Please use this identifier to cite or link to this item: http://hdl.handle.net/2440/21983
Type: Thesis
Title: Immunogenetic determinants of chronic Q fever / Karla Jayne Helbig.
Author: Helbig, Karla Jayne
Issue Date: 2003
School/Discipline: Dept. of Pathology
Abstract: Q fever, caused by the bacterium Coxiella burnetti, is the most important and costly zoonotic infection in Australia. It manifests in both acute and chronic forms, with the majority of acute Q fever patients making a complete recovery. The strain of C. burnetti has not been found to play a role in the development of chronic Q fever, and it remains unclear why a minority of individuals manifest chronic forms of Q fever, while others make a complete recovery. This study attempts to elucidate possible immunogenetic markers that may contribute to an individual's risk of developing chronic Q fever, as well as attempting to gain a better understanding of the pathophysiological roles that certain variants of immune response genes may play in chronic Q fever. It is shown that the development of chronic Q fever conditions following an acute attack of Q fever have a genetic component, affecting those genes involved in the immune response. The immunogenetic predisposition to chronic Q fever is explored, and reveals important new associations that may help to increase the understanding of these chronic conditions.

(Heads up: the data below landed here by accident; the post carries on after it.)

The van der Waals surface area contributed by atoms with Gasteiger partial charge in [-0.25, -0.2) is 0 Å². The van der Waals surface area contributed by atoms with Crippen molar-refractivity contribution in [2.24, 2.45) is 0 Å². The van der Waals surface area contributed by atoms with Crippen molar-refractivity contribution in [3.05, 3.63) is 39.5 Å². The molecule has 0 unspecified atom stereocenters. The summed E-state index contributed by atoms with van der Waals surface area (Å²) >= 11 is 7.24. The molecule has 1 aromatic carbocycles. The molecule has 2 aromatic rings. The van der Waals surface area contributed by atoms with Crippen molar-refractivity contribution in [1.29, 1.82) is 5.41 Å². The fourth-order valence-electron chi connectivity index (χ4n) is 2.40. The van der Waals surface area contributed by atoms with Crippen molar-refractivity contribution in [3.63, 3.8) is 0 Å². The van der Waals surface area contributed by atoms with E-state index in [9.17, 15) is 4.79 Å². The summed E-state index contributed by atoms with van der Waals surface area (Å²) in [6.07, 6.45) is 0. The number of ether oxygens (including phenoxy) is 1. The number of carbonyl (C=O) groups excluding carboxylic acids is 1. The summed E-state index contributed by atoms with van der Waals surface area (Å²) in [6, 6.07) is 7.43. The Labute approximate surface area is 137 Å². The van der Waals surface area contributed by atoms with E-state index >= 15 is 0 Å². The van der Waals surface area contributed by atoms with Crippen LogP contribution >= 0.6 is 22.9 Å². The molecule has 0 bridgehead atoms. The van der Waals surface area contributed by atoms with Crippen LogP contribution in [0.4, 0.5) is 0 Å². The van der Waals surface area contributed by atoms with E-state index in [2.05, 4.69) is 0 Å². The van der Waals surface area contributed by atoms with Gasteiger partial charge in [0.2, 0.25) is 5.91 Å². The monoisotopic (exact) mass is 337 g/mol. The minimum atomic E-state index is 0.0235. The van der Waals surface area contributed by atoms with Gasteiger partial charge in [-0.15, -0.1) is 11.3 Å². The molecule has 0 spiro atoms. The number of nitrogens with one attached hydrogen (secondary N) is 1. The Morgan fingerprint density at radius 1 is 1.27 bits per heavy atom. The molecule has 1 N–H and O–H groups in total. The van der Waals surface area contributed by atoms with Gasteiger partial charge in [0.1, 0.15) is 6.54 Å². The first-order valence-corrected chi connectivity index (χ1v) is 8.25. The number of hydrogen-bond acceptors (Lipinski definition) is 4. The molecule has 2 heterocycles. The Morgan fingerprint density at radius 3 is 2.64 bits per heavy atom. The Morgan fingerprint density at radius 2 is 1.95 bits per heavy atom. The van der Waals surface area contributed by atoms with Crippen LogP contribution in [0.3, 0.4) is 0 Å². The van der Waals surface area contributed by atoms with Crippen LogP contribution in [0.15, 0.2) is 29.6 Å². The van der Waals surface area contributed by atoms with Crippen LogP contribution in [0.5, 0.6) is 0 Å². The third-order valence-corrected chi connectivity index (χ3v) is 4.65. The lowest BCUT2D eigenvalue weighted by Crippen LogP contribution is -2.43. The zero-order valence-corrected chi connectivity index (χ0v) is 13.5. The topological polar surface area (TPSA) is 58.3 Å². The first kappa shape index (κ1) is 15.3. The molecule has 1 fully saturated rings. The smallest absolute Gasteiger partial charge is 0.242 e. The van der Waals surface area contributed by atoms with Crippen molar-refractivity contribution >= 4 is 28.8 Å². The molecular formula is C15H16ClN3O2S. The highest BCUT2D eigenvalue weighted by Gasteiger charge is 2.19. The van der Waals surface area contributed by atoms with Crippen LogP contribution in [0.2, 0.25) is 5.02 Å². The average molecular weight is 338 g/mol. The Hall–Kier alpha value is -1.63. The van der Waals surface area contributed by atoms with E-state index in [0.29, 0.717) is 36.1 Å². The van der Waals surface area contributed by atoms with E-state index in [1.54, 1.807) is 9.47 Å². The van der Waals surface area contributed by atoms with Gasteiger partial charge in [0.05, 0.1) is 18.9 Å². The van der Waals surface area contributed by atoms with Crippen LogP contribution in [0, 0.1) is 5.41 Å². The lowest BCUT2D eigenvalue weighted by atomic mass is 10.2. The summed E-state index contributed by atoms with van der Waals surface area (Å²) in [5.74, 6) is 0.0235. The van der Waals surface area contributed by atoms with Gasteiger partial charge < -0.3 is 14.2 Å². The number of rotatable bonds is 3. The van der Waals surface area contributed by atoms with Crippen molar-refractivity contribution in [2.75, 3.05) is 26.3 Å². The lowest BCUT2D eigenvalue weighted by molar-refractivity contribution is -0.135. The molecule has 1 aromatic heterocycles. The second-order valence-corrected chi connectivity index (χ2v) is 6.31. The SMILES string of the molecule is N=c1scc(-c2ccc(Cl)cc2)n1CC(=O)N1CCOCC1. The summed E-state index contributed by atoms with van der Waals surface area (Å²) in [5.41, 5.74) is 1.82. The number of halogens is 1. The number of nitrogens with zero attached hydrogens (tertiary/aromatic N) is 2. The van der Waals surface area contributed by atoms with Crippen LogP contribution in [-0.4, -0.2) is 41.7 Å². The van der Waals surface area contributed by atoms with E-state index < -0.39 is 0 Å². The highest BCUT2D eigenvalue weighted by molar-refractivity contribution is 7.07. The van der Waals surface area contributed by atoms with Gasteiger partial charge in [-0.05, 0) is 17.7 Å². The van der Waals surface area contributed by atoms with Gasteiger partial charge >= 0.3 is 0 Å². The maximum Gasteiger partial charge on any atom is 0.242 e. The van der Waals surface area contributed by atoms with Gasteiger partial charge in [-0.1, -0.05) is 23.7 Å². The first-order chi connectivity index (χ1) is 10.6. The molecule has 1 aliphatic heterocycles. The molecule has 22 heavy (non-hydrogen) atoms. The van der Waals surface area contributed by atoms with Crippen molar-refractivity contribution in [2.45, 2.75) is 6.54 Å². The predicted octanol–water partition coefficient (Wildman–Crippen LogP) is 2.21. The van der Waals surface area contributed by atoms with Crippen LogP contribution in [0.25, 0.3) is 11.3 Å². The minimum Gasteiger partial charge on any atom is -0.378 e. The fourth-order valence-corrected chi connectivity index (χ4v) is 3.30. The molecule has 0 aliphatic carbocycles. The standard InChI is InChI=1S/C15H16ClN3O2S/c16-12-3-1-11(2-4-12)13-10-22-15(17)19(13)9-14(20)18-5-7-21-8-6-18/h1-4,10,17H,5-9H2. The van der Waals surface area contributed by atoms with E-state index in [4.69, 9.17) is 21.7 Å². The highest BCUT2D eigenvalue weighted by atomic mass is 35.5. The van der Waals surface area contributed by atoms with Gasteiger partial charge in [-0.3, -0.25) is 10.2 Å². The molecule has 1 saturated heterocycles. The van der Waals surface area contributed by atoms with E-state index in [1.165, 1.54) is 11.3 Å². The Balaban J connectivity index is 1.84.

Dissertation Note: Thesis (Ph.D.)--University of Adelaide, Dept. of Pathology, 2003
Description: "July 2003"
Bibliography: leaves 213-244.
xvi, 244 leaves : ill. (some col.) ; 30 cm.
Provenance: This electronic version is made publicly available by the University of Adelaide in accordance with its open access policy for student theses. Copyright in this thesis remains with the author. This thesis may incorporate third party material which has been used by the author pursuant to Fair Dealing exception. If you are the author of this thesis and do not wish it to be made publicly available or If you are the owner of any included third party copyright material you wish to be removed from this electronic version, please complete the take down form located at: http://www.adelaide.edu.au/legals. Copyright material removed from digital thesis. See print copy in University of Adelaide Library for full text.
Appears in Collections:Research Theses

Files in This Item:
File Description SizeFormat 
01front.pdf187.74 kBAdobe PDFView/Open
02whole.pdf10.66 MBAdobe PDFView/Open
PermissionsLibrary staff access only139.46 kBAdobe PDFView/Open
RestrictedLibrary staff access only10.6 MBAdobe PDFView/Open


Items in DSpace are protected by copyright, with all rights reserved, unless otherwise indicated.